Tag Archives: Gone-Away Lake
Post by Mark T. Locker.
Ahh, summertime. Or rather, ahh, summertime when you are a kid and have nothing to do but to run around and explore and discover. I love those old-fashioned stories of children embarking on summertime adventures, roaming around, unraveling mysteries, where parents are but a peripheral part of the tale. Upon hearing of my love for The Penderwicks, a librarian friend of mine suggested Gone-Away Lake published in 1958 by Newbery-winning author Elizabeth Enright.
Ten-year-old Portia Blake and her six-year-old brother Foster get to ride the train alone to visit their favorite cousin, Julian, and his family in Western New York. Portia and Julian quickly set off into the woods behind Julian’s new home and make amazing discoveries, including a row of abandoned once-beautiful homes on the shores of a bog which used to be a beautiful lake. To their delight and surprise, a pair of elderly siblings, who lived on the lake in its prime, have returned to the erstwhile lake and the children begin a summer of new friendships and new discoveries.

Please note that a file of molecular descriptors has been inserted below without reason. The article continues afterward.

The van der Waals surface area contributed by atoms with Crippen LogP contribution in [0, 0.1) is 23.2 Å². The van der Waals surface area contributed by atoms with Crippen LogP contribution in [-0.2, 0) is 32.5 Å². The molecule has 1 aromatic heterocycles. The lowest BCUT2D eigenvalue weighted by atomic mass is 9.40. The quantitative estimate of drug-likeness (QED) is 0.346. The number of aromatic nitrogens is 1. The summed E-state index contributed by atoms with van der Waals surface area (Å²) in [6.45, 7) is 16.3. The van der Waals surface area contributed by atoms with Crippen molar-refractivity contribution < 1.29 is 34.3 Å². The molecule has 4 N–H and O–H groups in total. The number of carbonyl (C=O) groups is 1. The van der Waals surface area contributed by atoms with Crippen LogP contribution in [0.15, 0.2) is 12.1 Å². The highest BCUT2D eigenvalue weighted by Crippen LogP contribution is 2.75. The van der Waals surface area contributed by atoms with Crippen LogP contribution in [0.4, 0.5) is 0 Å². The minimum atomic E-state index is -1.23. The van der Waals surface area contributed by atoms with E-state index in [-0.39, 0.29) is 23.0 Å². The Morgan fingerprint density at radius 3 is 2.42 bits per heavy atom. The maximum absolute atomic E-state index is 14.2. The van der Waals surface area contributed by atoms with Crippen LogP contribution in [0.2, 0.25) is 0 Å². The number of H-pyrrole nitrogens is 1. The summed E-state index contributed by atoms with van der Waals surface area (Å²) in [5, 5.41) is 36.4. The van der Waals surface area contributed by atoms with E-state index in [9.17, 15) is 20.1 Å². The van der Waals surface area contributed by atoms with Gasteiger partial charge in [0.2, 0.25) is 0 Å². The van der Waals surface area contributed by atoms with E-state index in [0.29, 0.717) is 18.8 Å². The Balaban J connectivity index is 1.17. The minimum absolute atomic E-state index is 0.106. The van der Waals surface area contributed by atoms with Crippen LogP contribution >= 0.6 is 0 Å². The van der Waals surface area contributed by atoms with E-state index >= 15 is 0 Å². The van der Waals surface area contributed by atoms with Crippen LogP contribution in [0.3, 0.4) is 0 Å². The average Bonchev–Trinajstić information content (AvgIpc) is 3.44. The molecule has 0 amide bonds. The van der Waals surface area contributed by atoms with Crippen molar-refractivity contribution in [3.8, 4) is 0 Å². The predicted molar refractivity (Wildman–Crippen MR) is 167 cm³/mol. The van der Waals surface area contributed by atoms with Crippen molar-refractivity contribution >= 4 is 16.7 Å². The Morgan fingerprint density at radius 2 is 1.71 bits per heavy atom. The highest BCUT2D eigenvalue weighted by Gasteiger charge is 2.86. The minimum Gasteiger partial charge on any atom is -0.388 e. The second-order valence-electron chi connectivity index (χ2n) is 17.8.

So much of this book is things that most parents today would NEVER allow their children to do: wandering off in the woods on their own; going into strangers’ homes; drinking homemade sherry at strangers’ homes! If this book were written today, the reader would be waiting to find out what horrific secrets the old lady and her brother were hiding. SPOILER ALERT: they’re not hiding anything. They’re just really nice people.
A lovely, fun, innocent book of childhood, summertime, and the passage of time.